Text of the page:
Everything You Need to Know About JobKeeper Audits and Compliance
Article by Emma Harnas
The JobKeeper subsidy has progressed beyond the rush for eligibility and entered its second phase: compliance. Late last month, the Australian Taxation Office (ATO) released guidance highlighting where the regulator will focus its compliance resources. Understanding JobKeeper compliance and the ATO’s audit targets can help your business improve management of the subsidy and also prepare for a potential audit.
The ATO’s JobKeeper Audit Targets
The ATO is looking carefully at businesses that appear to have adjusted their circumstances to meet the JobKeeper eligibility requirements where, if those adjustments had not been made, the entity would have been ineligible or had lower JobKeeper payments. Or, where adjustments have been made to enable another entity or subcontractor to meet the decline in turnover test.
Industries or businesses that have not experienced adverse trading conditions and those that appear to have increased staff numbers are likely to be looked at closely. In its guidance, the ATO sets out a series of examples that are likely to attract their attention. These include:
1. Increase in Staff
Where the business reports that the number of staff has increased beyond levels that were previously required to run the business prior to 1 March 2020.
2. Deferring Supplies
In industries unlikely to be adversely impacted by the pandemic, the business agrees with its customers to defer making supplies, resulting in the company’s projected GST turnover declining to the level required to meet the turnover test.
3. Bringing Forward Supplies
In industries unlikely to be adversely impacted by the pandemic, the business brought forward supplies to be able to meet the decline in turnover test in the following month or quarter.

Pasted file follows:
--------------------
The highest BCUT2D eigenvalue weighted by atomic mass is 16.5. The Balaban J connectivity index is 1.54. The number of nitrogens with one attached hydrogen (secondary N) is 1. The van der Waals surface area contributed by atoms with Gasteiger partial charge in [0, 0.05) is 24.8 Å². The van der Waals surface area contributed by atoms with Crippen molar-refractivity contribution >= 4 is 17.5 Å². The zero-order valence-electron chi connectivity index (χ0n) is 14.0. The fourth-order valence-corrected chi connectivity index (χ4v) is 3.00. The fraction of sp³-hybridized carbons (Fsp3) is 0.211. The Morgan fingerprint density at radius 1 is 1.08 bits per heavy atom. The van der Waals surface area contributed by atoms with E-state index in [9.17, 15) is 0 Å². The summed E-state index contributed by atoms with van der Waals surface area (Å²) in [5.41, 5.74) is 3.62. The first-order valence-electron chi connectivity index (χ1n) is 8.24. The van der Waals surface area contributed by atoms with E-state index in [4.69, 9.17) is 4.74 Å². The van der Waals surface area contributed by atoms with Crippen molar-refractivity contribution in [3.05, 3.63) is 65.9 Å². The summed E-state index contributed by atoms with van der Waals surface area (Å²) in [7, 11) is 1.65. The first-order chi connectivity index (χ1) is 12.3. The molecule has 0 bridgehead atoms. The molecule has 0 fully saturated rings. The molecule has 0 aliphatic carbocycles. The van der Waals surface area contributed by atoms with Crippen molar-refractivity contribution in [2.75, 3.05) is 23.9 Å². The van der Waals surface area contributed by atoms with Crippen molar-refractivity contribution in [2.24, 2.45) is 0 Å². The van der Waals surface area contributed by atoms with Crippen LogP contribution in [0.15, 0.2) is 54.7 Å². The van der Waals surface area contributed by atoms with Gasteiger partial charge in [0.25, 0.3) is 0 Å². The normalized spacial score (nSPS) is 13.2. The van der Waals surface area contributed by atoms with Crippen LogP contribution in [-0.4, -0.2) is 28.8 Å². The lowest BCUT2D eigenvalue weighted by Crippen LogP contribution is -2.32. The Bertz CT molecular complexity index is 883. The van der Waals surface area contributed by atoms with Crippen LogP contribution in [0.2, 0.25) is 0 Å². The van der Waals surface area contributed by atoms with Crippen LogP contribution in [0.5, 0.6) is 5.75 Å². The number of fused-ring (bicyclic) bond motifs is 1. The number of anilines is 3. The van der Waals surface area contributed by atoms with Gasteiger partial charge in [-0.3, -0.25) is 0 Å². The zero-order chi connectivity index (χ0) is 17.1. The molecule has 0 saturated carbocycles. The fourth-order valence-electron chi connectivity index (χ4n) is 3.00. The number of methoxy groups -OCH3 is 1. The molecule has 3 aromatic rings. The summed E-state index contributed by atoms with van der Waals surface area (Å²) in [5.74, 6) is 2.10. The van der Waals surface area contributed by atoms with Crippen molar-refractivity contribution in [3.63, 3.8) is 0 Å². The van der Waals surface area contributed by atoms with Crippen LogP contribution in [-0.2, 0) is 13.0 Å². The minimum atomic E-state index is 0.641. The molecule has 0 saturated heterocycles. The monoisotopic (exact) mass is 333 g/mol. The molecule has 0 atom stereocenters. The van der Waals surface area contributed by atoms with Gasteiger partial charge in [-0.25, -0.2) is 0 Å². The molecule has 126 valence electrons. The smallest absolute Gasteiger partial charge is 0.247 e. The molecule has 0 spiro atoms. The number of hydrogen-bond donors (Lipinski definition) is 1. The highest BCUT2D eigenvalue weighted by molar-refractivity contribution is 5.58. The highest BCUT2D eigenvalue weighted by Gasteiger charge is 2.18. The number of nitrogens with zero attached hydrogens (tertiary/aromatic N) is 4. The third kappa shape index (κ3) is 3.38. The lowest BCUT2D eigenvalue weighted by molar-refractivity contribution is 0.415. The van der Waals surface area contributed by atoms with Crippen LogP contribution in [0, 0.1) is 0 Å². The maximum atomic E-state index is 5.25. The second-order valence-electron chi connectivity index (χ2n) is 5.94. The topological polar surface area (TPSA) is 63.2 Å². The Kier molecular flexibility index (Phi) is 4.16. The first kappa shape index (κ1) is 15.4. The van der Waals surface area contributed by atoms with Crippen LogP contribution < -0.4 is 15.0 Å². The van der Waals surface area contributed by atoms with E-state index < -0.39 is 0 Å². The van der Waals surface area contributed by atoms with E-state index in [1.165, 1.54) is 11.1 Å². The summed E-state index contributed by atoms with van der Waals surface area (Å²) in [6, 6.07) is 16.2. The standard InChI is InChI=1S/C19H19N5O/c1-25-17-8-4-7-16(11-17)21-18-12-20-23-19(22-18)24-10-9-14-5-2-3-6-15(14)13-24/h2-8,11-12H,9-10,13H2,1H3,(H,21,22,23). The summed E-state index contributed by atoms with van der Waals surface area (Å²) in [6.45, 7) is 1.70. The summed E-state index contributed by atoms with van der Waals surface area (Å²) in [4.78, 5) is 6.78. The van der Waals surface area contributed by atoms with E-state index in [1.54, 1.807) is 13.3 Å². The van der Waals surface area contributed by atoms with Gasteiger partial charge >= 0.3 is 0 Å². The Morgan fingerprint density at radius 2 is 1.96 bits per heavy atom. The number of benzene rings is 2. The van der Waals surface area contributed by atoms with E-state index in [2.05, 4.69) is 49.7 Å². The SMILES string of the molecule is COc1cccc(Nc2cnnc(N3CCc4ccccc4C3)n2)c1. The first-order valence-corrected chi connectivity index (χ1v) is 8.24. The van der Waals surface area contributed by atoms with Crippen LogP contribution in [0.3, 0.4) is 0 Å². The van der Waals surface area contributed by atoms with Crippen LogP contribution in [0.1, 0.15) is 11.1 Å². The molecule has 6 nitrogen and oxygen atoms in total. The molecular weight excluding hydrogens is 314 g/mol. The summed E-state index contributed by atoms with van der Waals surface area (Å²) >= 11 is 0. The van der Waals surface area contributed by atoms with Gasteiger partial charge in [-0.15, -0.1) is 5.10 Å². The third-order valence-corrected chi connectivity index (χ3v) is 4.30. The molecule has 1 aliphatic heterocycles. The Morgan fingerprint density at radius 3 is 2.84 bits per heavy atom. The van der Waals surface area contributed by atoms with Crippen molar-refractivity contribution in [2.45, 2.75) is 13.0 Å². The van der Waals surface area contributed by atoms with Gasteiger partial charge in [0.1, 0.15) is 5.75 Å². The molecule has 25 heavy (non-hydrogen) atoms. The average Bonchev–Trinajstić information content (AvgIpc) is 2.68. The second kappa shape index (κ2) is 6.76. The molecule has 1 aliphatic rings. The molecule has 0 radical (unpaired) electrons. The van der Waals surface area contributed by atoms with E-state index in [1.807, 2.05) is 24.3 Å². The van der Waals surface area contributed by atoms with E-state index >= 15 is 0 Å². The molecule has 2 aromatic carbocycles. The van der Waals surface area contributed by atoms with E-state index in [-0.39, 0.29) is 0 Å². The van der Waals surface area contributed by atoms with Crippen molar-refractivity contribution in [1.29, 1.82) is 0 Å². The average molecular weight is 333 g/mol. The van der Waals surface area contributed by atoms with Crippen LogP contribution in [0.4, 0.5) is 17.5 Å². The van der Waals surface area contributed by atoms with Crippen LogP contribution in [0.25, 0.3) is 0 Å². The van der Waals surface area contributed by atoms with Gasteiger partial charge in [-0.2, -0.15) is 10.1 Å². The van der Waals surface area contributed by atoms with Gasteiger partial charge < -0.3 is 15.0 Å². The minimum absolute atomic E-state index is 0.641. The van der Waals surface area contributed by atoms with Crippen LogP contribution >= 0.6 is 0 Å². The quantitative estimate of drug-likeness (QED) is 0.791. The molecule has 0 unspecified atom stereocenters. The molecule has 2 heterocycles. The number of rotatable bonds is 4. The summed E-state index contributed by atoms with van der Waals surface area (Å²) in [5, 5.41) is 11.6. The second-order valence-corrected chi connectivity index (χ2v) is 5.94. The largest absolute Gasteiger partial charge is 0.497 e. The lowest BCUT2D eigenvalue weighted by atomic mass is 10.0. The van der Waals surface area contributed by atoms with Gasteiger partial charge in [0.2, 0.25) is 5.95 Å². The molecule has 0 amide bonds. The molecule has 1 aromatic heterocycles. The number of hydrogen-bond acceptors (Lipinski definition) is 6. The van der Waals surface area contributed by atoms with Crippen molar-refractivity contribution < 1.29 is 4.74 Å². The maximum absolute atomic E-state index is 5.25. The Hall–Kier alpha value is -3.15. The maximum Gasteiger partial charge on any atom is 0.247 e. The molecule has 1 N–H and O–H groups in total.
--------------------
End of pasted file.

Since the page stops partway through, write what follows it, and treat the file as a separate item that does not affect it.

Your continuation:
4. Asset Restructures
The example given by the ATO is a company that leases assets to third parties. The leasing business is generally unaffected by the pandemic. However, the business restructures and transfers the assets of the business to a new company. It then withholds the payment of dividends from the new company to the business resulting in a decline in turnover of the business.
5. Management Fee Manipulation
Where inter-entity management fees are charged, the timing of the fee is changed to meet the decline in turnover test.
6. Reduction in Payments to Subcontractors
Where a business has reduced or deferred payments to subcontractors to enable them to meet the decline in turnover test. The ATO has stated that they will review the business and the subcontractors.
7. Reduction in Cost of Supplies to Customers
In this scenario, the business and its customers agree to reduce, waive or defer payments to enable the business to meet the decline in turnover test. JobKeeper is then used to fund the reduction in payments. In effect, JobKeeper is paying for payment reduction.
What Happens if You Got it Wrong?
If your structure or the way you have accessed JobKeeper is on the ATO target list, this does not mean that there is a problem.
Eligibility to JobKeeper is generally based on an estimate of the negative impact of the pandemic on an individual business’s turnover. Some will experience a greater decline than estimated while others will fall short of the required 30%, 50% or 15%. There is no clawback if you got it wrong as long as you can prove the basis for your eligibility going into the scheme.
For those that, in hindsight, did not meet the decline in turnover test, you need to ensure you have your paperwork ready to prove your position if the ATO requests it. You will need to show how you calculated the decline in turnover test and how you came to your assessment of your expected decline, for example, a trend of cancelled orders or trade conditions at that time.
Managing your JobKeeper Compliance
Monthly declarations of your current and projected GST turnover are due within fourteen days of the end of each relevant month.
It’s important to ensure that you have paid eligible JobKeeper staff at least $1,500 during each JobKeeper fortnight. If you pay employees less frequently than fortnightly, the payment can be allocated between fortnights in a reasonable manner. For example, if you pay your employees on a monthly pay cycle, your employees must have received the monthly equivalent of $1,500 per fortnight.
Need JobKeeper Compliance Advice?
Please view our list of account keeping resources that may be beneficial for individuals and businesses during this time. If you require assistance with your JobKeeper compliance or have any questions, please contact the SRJWW office online or on (07) 3490 9988.